About this Research Topic
Dating as far back as Aristotle’s Metaphysics in 360BC, a central question in the study of perception has been how local parts are integrated into global wholes. This question is fundamental to the study of conscious experience in a wide range of domains, spanning issues in philosophy, Gestalt psychology’s assertions about the experience of “wholes,” and more recent computational models and neuroscientific studies of how global image features arise from local image analysis. Martin (1979) was the first to report a functional hemispheric difference between global and local perception, by demonstrating that presenting a hierarchical display in one visual field versus the other changed perceptual biases in reporting elements at each level, with a right hemisphere bias towards global perception and a left hemisphere bias towards local perception. The field of cognitive neuroscience was founded on the notion that cognitive theories can inform neural models, but this was one of the first instances in which a neuroscientific finding informed cognitive theory. The fact that this hemispheric asymmetry exists demonstrated that distinct cognitive and neural mechanisms underlie global and local perception. An important question has since been how the global and local levels are initially defined to give rise to these functional hemispheric asymmetries.
The prevailing view of the visual system is that it is organized as a hierarchical feedforward system, in which the function of neurons in early visual areas is to extract low-level image properties in restricted spatial locations and output this information to higher-level visual areas for more complex processing. More recent studies, however, have demonstrated that the response of neurons in low-level areas can be influenced by contextual information and by feedback from higher-level areas, thereby demonstrating that processing along the visual hierarchy is dynamic. Moreover, studies of multisensory integration have shown that processing in one modality (e.g. vision) is influenced by processing in other modalities (e.g. audition), such that dynamic processing is not limited to the visual system but a property of the brain at large.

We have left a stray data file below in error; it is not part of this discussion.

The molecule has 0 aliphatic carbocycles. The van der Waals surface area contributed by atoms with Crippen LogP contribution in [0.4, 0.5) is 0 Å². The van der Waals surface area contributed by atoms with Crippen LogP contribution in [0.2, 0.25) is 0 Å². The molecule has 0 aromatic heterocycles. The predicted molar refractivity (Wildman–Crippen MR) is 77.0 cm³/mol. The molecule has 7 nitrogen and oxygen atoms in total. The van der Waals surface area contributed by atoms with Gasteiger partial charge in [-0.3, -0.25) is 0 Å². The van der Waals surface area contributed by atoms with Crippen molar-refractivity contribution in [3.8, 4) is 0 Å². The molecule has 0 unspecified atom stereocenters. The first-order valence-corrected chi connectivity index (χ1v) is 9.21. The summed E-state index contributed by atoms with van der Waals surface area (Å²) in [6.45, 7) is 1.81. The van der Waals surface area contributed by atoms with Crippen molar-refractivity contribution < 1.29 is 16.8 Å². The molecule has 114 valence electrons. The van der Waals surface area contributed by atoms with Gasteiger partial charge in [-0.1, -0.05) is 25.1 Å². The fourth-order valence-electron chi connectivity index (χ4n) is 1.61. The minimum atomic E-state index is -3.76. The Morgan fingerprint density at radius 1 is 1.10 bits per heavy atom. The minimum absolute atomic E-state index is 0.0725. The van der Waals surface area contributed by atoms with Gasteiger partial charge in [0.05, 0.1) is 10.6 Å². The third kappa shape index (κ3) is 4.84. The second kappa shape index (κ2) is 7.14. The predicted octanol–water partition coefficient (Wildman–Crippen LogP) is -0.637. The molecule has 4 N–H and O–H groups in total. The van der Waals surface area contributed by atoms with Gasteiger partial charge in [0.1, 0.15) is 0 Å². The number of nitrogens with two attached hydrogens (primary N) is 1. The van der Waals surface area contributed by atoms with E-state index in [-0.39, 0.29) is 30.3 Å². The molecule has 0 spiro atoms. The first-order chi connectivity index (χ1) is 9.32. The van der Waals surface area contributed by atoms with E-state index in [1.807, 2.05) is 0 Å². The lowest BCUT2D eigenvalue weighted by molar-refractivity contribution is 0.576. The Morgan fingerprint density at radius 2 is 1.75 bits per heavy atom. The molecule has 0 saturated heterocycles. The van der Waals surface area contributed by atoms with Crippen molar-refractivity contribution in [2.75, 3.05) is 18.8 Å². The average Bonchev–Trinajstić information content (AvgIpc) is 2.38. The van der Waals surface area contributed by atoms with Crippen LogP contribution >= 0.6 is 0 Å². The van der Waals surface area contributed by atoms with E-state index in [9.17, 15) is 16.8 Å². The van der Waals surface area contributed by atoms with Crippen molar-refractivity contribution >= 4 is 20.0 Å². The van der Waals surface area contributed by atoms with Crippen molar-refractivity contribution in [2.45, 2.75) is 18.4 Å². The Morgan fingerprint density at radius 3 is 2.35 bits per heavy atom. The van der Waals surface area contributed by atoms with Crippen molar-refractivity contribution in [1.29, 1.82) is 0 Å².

Global and local representations are also dynamic, in that the level at which an object is perceived can change depending on the focus of attention. How, then, do global and local representations and perceptions emerge in the visual hierarchy, and where/when does the hemispheric asymmetry arise? How do they emerge in other modalities, and are there common mechanisms that underlie these representations across modalities? Since Martin’s initial finding, numerous studies have corroborated the hemispheric asymmetry in global versus local perception, and a number of theories have been proposed to elucidate the underlying mechanisms. The advent of sophisticated neuroscience methods and computational models have brought us closer to answering these questions, but they remain largely unanswered, and many new questions have arisen. In this research topic, we hope to survey the current issues in global versus local perception research, including visual and other sensory domains. We welcome manuscripts reporting original behavioral and/or physiological research in humans or non-humans, as well as hypothesis/theory and review articles.
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